Nectar’s Computer-generated Paracrisis Response: Is it better than no Response?

Nectar is a loyalty reward program in the UK.  People earn points by shopping at various locations such as grocery and department stores.  There is nothing inherently controversial in loyalty programs, most people belong to several.  Nectar hit a paracrisis (I think the term social media crisis is rather useless because its conceptualization is so poor) when it announced it had added The Daily Mail to the program.  The Daily Mail has a questionable reputation as a newspaper most recently running what many believe were questionable anti-refugee material.  The point is that a controversial company was added to the Nectar program and many customers and other stakeholders were upset.  Because Nectar made the announcement of the addition on Facebook, the crisis did transpire most in social media. There were already over 5,000 comments as of August 17th.

 

The concern here is not with the The Daily Mail but with how Nectar handled the crisis.  As you can see in the visual above, Nectar chose to repeat the same statement anytime there was a concern expressed about The Daily Mail.

 

“The primary factor in our decision making for any new partnership is our current customer base. From our data and research, we know that there is a large crossover between our customers and Mail readers. We appreciate your feedback.”

 

Critics of the response, including media training company mediafirst, argued that people want a human voice not a computer-generated response.  Moreover, the response did NOT provide a link for more information on the company’s web site.  Such links are helpful in supplying additional information to interested and active stakeholders.

 

Firms that seek to engage stakeholders through social media create certain expectations including responding when there are concerns.  The computer-generated response might be done due to limited staff and resources but can make the situation worse.  As mediafirst noted, Nectar could have at least created different versions of their set response.  Social media can create additional crisis risks, especially if the social media messages are deemed in appropriate or ineffective.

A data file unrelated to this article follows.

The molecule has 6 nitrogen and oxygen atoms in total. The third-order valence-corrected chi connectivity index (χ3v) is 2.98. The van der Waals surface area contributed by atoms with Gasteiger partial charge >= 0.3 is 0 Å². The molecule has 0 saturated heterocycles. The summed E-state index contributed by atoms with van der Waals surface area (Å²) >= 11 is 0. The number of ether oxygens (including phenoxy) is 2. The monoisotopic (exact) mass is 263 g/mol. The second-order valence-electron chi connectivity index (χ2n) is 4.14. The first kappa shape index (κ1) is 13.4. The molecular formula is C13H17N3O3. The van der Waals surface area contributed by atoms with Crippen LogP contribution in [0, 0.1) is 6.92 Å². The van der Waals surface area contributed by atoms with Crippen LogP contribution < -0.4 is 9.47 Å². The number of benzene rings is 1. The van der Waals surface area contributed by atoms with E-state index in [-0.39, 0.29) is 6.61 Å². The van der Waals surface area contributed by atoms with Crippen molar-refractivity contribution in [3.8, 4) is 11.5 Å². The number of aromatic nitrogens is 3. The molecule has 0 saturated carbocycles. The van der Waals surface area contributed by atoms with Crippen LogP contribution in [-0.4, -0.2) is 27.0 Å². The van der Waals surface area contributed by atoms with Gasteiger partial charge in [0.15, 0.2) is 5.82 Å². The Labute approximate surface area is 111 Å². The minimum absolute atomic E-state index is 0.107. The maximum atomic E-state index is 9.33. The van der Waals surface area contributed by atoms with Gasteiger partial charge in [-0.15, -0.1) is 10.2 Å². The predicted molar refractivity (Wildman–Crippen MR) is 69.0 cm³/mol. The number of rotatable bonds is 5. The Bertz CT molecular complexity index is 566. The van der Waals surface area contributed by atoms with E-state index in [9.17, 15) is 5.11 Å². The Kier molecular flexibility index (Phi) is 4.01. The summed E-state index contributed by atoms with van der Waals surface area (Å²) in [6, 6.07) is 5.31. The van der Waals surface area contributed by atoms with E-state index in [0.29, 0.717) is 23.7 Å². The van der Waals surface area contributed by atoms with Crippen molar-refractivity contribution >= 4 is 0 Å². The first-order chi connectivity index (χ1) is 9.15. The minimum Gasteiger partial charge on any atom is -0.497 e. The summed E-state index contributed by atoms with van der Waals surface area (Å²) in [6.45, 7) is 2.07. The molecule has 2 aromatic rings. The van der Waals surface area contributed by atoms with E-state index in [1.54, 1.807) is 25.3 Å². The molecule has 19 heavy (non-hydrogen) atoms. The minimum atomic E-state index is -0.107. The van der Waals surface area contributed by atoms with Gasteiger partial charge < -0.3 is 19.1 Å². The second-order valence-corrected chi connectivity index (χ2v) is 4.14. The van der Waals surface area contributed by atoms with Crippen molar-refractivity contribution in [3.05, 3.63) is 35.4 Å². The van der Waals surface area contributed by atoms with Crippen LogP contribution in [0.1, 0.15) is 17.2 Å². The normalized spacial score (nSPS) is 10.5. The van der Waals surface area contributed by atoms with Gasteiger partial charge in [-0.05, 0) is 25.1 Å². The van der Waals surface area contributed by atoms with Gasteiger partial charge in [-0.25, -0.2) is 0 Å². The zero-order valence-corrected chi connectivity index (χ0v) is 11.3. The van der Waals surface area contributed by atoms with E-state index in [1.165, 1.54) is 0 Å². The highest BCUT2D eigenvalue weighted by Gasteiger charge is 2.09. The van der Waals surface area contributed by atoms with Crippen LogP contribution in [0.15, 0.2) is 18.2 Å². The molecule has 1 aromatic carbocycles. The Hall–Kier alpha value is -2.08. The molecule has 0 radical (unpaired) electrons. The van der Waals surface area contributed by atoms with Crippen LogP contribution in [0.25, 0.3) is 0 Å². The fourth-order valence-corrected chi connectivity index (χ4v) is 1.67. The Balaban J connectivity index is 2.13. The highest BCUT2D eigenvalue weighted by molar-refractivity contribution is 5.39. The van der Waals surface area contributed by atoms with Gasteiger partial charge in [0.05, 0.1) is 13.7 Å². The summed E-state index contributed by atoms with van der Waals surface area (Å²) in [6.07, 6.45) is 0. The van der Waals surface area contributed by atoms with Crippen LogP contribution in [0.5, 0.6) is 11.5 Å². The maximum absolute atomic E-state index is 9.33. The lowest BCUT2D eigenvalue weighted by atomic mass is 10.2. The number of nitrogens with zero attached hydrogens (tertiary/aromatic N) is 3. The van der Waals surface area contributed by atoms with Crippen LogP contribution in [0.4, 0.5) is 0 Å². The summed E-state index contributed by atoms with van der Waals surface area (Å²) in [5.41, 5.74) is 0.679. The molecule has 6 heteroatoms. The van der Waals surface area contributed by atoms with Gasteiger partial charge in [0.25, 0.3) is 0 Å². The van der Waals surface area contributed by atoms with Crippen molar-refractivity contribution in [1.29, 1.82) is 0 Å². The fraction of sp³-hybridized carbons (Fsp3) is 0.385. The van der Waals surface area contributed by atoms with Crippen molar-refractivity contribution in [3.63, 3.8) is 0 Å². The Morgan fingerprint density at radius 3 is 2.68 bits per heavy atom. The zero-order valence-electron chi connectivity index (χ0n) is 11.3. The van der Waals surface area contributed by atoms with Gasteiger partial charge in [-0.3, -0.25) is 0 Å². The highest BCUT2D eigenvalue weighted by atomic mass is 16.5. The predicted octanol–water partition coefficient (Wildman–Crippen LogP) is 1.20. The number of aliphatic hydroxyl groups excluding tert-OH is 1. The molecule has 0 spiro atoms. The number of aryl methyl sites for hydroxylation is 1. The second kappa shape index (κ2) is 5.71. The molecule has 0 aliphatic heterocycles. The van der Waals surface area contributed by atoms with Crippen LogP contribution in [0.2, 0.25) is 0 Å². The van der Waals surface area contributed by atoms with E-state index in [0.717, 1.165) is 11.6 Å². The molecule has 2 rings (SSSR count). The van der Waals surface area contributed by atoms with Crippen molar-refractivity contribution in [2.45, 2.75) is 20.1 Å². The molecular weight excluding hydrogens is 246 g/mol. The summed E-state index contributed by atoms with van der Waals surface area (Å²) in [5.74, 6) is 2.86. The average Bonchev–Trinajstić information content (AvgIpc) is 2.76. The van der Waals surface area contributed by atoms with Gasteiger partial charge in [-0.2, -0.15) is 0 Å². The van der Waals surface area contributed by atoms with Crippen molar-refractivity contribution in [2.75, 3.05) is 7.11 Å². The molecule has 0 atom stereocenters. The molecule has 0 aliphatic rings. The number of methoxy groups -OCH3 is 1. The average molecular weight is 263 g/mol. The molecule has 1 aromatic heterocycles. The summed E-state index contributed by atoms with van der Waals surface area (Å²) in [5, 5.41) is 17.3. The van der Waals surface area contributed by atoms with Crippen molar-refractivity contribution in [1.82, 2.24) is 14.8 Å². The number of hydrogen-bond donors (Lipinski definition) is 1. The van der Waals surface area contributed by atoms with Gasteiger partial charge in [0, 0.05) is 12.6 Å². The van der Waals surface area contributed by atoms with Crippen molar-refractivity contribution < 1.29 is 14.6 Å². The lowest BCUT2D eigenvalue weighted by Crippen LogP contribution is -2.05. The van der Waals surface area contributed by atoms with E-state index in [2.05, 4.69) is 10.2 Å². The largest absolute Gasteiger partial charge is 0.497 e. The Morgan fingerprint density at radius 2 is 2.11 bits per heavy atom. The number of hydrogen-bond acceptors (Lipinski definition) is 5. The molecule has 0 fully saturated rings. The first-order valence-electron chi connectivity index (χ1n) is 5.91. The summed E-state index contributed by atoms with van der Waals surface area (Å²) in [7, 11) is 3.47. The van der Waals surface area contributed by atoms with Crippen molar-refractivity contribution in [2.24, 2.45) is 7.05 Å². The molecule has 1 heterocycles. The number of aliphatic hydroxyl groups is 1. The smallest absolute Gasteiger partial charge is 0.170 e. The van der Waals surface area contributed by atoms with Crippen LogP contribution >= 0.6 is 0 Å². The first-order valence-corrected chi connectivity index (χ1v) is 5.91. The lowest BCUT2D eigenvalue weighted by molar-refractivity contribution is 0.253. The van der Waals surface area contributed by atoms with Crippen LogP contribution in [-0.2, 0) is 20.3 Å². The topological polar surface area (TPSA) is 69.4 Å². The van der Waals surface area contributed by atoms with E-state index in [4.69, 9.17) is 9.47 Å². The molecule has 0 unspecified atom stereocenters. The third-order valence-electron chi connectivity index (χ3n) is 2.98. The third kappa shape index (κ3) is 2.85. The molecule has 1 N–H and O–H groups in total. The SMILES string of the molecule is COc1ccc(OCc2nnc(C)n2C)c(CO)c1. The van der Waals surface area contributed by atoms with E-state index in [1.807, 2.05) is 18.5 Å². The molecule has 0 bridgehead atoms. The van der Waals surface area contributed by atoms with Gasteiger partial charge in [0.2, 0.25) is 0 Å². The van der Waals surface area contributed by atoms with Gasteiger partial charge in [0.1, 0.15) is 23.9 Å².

Questions to Consider

 

  1. Why would this qualify as a paracrisis?

 

  1. What factors could push this to becoming an actual reputational crisis? What factors could prevent the escalation of the paracrisis?

 

  1. How can a firm balance the demands of responsiveness with the limited resources that might be assigned to social media? Is no response better than a computer-generated response? Why or why not?

Our Product is Where? Tiki Torch’s Unhappy Publicity

Ideally, company’s want celebrities to use their products so that when the media snap pictures, the product gets publicity.  But sometimes people use your product and you wish they would not.  Such was the case for Tiki Brand Products.  During the pro-white rally in Charlottesville, VA, the company’s Tiki torches featured prominently in stories about the white supremacists carrying the Tiki torches.  Search for a story about evening march and you will see images of the Tiki torches.  No one suggests Tiki Brands Products were sponsoring such an event but the product was linked to the protests that turned violent and deadly.  Tiki Brand Products responded with the following comment on its Facebook page:

 

TIKI Brand is not associated in any way with the events that took place in Charlottesville and are deeply saddened and disappointed. We do not support their message or the use of our products in this way. Our products are designed to enhance backyard gatherings and to help family and friends connect with each other at home in their yard.”

Luckily people agreed with the company and the responses were largely supportive such as this one:

“Thanks for making a statement. It’s too bad that the oh-so-charming crowd of half-wit incompetent torch-bearers decided to use your products, but it’s not like we can blame you. Certainly, you didn’t say, ‘Oh hey, let us sell you a truckload or torches at a deep discount for your hate rally.’

Take heart. Your apology is spreading across Facebook. Your products are made for friends and families to gather in love. We all know this. Their misappropriation of your products is not a reflection on you, but a reminder of how much of a perversion they make of the symbols of life in our country.

Questions to Consider

1.  What are the pros and cons of Tiki Brand Products making a public statement?

2.  Why do you think the company used its Facebook page and not its web site for the statement?

3.  What are some the advantages Tiki Brand Products has when dealing with the situation?

4.  What other actions and/or communication would you take and why?

Note to Wells Fargo: Repetition is not Good for Crises

The data from research studies clearly indicate a history of crises is problematic for an organization.  Multiple crises increase attributions for crisis responsibility (and attendant damage to the organization) because it indicates stability for crisis inducing behavior.  This is part of what has been called the Velcro effect because past crises attract negative views just as Velcro attracts fuzz.